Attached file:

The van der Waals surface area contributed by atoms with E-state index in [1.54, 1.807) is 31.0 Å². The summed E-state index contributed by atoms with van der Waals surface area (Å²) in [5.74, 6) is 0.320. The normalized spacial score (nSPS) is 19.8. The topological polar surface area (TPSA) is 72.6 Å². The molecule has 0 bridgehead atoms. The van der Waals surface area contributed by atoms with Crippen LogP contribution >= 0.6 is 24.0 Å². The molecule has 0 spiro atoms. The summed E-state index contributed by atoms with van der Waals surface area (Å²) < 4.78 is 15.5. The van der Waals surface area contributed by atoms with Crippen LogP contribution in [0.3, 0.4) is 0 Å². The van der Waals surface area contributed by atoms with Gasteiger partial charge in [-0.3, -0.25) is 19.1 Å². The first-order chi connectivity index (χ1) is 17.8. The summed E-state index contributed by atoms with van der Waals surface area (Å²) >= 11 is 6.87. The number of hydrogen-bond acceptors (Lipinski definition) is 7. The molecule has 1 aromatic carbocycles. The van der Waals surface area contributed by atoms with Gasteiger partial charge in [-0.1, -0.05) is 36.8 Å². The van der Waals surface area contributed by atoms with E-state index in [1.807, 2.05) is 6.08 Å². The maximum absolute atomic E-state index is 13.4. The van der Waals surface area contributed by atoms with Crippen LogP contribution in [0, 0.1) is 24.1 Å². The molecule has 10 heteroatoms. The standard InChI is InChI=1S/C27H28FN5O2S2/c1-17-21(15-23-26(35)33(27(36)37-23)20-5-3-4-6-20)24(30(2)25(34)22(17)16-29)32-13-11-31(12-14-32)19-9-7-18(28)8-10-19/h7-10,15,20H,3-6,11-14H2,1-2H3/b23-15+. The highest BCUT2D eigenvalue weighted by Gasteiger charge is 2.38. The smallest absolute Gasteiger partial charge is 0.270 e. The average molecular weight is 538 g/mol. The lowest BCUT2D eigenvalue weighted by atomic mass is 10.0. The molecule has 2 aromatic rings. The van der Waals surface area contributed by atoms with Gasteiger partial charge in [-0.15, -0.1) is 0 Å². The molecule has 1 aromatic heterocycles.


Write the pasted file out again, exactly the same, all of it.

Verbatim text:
The van der Waals surface area contributed by atoms with E-state index in [1.54, 1.807) is 31.0 Å². The summed E-state index contributed by atoms with van der Waals surface area (Å²) in [5.74, 6) is 0.320. The normalized spacial score (nSPS) is 19.8. The topological polar surface area (TPSA) is 72.6 Å². The molecule has 0 bridgehead atoms. The van der Waals surface area contributed by atoms with Crippen LogP contribution >= 0.6 is 24.0 Å². The molecule has 0 spiro atoms. The summed E-state index contributed by atoms with van der Waals surface area (Å²) < 4.78 is 15.5. The van der Waals surface area contributed by atoms with Crippen LogP contribution in [0.3, 0.4) is 0 Å². The van der Waals surface area contributed by atoms with Gasteiger partial charge in [-0.3, -0.25) is 19.1 Å². The first-order chi connectivity index (χ1) is 17.8. The summed E-state index contributed by atoms with van der Waals surface area (Å²) >= 11 is 6.87. The number of hydrogen-bond acceptors (Lipinski definition) is 7. The molecule has 1 aromatic carbocycles. The van der Waals surface area contributed by atoms with Gasteiger partial charge in [-0.1, -0.05) is 36.8 Å². The van der Waals surface area contributed by atoms with E-state index in [1.807, 2.05) is 6.08 Å². The maximum absolute atomic E-state index is 13.4. The van der Waals surface area contributed by atoms with Crippen LogP contribution in [0, 0.1) is 24.1 Å². The molecule has 10 heteroatoms. The standard InChI is InChI=1S/C27H28FN5O2S2/c1-17-21(15-23-26(35)33(27(36)37-23)20-5-3-4-6-20)24(30(2)25(34)22(17)16-29)32-13-11-31(12-14-32)19-9-7-18(28)8-10-19/h7-10,15,20H,3-6,11-14H2,1-2H3/b23-15+. The highest BCUT2D eigenvalue weighted by Gasteiger charge is 2.38. The smallest absolute Gasteiger partial charge is 0.270 e. The average molecular weight is 538 g/mol. The lowest BCUT2D eigenvalue weighted by atomic mass is 10.0. The molecule has 2 aromatic rings. The van der Waals surface area contributed by atoms with Gasteiger partial charge in [-0.15, -0.1) is 0 Å². The molecule has 1 aromatic heterocycles.